Always Food Safe offers Food Handlers training to teach you and your staff more about the Big 6 foodborne illnesses and how to prevent the spread of pathogens in your establishment.

How To Prevent Workplace Violence Associated With COVID-19

With coronavirus prevention policies such as masks, social distancing, and restrictions on how many people can be in your restaurant at one time, workers may be threatened or assaulted while trying to enforce these policies.

The Center for Disease Control (CDC) has released guidelines on how to handle violent workplace situations that may arise due to COVID-19 restrictions. You can implement these strategies in your own restaurant to protect your employees and customers and create a safer space for everyone.

Offer Customers Options That Minimize Contact

Limit in-person contact by offering services such as curbside pickup and delivery. The less in-person contact there is, the less likely a violent situation could occur.

Advertise Social Distancing Policies

Whether it’s hanging up signs or advertising on your website, let customers know what COVID-19 policies you have in place, so customers are aware and know what to expect.

Create a Plan to Respond to Workplace Violence

Train your employees on how to respond to threats or violence and have a plan in place for how to assess and respond to violence and threats. Learn verbal and non-verbal cues that warn of a possible violent situation, including:

  • speaking loudly
  • swearing
  • clenched fists
  • heavy breathing
  • fixed stare
  • pacing

Also teach employees how to respond to violent situations. Lay out a plan for them to follow when a violent or threatening situation arises. Some things you can implement in your plan include:

  • Not arguing with the customer
  • Avoiding threatening gestures i.e. finger pointing
  • Remaining aware and stand by coworkers experiencing a violent situation
  • Not forcing customers who are upset or violent to follow coronavirus prevention policies
  • Going to a safe area (preferably with a locked door and exits), if need be
  • Reporting threats or acts of violence to a supervisor or manager

For more information, view the CDC’s guidelines.

How To Get Your Food Manager Certification Online

Having a food manager certification allows you to lead your team and make sure that proper food safety measures are being taken in order to protect customers as well as your fellow coworkers.

And it is possible to earn this certification entirely online!

Always Food Safe offers online, video-based food manager courses, as well as remotely proctored online exams, so you can complete your food manager certification from the comfort of your own home.

Let’s walk through the steps to help you complete your food protection manager certification online.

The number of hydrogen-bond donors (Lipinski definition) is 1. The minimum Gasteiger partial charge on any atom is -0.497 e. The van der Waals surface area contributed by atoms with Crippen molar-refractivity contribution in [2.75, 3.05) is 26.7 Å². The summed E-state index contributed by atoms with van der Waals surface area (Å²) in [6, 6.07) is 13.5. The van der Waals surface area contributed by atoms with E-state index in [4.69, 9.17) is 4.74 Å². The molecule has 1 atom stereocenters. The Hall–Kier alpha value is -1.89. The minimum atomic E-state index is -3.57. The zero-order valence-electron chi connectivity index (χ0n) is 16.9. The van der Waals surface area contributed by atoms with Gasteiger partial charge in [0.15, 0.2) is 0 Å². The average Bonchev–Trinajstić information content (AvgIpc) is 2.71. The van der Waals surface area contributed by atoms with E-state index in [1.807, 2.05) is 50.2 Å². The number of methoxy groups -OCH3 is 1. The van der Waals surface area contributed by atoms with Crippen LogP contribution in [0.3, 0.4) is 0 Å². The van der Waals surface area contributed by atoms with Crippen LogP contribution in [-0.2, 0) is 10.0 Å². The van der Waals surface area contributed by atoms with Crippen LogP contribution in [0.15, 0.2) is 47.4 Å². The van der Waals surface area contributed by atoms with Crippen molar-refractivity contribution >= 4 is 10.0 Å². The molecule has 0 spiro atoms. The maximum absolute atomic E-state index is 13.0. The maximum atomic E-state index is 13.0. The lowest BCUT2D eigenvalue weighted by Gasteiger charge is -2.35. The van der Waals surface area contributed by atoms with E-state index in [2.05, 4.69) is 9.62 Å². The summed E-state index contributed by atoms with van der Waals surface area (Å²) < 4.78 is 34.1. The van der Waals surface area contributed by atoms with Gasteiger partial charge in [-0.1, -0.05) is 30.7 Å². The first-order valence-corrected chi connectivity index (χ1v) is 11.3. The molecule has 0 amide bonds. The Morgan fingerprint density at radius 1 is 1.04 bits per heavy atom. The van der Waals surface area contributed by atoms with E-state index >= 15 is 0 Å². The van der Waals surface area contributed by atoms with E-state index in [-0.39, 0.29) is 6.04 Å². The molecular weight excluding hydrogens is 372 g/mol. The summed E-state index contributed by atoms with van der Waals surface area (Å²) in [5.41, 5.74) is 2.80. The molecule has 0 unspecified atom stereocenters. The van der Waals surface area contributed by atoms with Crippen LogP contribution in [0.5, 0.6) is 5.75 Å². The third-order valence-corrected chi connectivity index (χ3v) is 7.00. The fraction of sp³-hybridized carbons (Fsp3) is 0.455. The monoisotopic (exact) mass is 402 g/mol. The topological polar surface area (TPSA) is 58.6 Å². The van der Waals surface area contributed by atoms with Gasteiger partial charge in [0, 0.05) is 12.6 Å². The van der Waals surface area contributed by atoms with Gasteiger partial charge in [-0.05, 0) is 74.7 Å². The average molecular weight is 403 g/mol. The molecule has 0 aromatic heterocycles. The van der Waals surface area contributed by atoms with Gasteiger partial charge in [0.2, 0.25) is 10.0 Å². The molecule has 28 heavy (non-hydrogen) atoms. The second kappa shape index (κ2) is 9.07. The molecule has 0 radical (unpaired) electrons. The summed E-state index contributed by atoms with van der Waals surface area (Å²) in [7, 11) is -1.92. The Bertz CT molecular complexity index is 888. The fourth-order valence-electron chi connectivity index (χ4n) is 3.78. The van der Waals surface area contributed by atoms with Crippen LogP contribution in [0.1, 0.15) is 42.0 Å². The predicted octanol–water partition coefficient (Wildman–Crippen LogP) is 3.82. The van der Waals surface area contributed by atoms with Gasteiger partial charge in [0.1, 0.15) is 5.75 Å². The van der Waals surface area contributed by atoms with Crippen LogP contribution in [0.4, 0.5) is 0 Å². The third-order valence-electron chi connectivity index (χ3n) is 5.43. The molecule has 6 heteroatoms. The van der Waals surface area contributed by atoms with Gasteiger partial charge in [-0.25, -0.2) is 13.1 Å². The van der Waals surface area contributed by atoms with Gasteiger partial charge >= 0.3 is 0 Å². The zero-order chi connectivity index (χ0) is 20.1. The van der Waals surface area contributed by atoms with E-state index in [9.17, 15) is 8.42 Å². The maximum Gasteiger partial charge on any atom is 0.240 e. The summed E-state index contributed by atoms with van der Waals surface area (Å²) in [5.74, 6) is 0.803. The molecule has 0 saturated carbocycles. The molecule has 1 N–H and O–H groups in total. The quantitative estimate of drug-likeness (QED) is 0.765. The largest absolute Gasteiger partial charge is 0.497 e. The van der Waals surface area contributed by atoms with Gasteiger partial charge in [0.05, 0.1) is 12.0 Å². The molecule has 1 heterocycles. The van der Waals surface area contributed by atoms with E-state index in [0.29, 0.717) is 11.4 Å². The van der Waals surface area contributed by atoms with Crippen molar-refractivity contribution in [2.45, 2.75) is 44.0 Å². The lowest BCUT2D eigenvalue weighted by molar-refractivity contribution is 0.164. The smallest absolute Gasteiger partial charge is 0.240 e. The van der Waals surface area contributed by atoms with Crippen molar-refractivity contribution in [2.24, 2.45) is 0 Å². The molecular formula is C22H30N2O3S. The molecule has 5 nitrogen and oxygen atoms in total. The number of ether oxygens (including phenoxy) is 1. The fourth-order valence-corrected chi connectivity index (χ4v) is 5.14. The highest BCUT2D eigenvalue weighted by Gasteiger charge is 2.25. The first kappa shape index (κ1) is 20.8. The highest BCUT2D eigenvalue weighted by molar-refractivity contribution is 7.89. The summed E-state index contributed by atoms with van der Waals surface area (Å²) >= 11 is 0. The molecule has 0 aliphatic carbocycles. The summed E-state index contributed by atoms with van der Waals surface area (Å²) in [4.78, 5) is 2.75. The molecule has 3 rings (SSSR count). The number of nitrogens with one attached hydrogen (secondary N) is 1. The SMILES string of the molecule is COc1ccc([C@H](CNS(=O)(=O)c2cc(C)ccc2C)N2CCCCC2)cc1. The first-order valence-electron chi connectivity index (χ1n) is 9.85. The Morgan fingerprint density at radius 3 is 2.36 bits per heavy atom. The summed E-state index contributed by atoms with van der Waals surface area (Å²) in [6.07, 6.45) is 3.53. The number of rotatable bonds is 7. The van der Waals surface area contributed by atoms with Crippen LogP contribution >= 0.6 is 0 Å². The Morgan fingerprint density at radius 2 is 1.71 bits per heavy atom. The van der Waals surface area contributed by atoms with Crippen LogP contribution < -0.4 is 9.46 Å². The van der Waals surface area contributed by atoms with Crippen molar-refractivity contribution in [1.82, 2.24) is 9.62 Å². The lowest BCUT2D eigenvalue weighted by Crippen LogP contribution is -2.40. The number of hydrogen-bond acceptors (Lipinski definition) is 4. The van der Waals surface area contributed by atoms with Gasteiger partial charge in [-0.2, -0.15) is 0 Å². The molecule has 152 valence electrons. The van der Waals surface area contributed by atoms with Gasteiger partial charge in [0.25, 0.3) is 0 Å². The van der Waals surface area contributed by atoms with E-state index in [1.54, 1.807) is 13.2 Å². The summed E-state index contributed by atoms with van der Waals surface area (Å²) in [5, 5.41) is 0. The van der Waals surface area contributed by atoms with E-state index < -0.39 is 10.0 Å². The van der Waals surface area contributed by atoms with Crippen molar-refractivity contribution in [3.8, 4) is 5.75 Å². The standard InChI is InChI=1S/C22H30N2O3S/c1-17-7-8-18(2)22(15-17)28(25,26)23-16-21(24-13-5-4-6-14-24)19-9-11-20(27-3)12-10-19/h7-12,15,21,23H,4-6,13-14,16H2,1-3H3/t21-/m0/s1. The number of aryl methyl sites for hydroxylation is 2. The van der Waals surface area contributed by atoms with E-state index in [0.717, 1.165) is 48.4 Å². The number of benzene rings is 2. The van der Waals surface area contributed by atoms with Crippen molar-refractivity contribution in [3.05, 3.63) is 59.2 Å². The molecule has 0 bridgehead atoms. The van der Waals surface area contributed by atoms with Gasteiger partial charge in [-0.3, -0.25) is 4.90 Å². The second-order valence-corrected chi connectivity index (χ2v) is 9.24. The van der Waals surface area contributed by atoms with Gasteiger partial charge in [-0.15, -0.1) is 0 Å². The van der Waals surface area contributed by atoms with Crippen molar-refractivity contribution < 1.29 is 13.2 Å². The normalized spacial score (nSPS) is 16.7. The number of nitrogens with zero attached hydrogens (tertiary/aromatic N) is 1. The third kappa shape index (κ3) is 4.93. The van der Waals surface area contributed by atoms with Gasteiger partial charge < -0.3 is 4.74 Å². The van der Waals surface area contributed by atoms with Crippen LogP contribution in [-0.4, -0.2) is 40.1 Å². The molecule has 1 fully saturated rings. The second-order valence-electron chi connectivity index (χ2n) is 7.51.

Why You Should Get Your Food Manager Certification Online

Online courses allow you to complete your food manager training on your own time and at your own pace, while remotely proctored exams take away the stress of testing centers and provides greater flexibility on when and where you take it.

How It Works: Become Certified in 5 Easy Steps

1.      Choose the Certification Package You Need

Select your state and county to find the food manager training package specifically tailored to your needs and location. Purchase the course or exam separately or select a course and exam bundle. Which one you need will depend on where you are from and your experience level. Some states require food manager training courses, so be sure to check with your local health department.

2.      Set Up Your Account Online

To access your food protection manager training, set up your account with your training provider.

3.      Complete Your Course Online If You Need the Course

If you are taking the course, access it online and complete the training videos at your own pace. Otherwise, just book your exam time.

4.      Book Your Exam Time

You can schedule an exam time at a traditional testing center, or you also have the option to take the exam online through an online testing provider, such as ProctorU. This gives you more options of when you can take the exam so you can find a time that best fits your schedule.

5.      Take and Pass Your Exam to Receive Your Food Manager Certificate

Once you have completed the exam and passed, you can download and print out your food manager certificate at any time. If you didn’t pass on your first attempt, you will have limited retakes so you can try again and pass.

Always Food Safe offers online training for food managers in a number of states. Visit our food manager page and follow the steps above to get started.

Thomas Draudt PBS Special Airs Throughout August 2020

Filmmaker Thomas Draudt is an Emmy Award-Winning producer and an Emmy Nominated Director, and who also directed our Food Manager training videos! Partnering with Rhode Island PBS, he has created his first PBS special, “Second Wind: The Tale of a Sailor,” which originally premiering in August 2019 and will be airing again on various PBS stations in August 2020.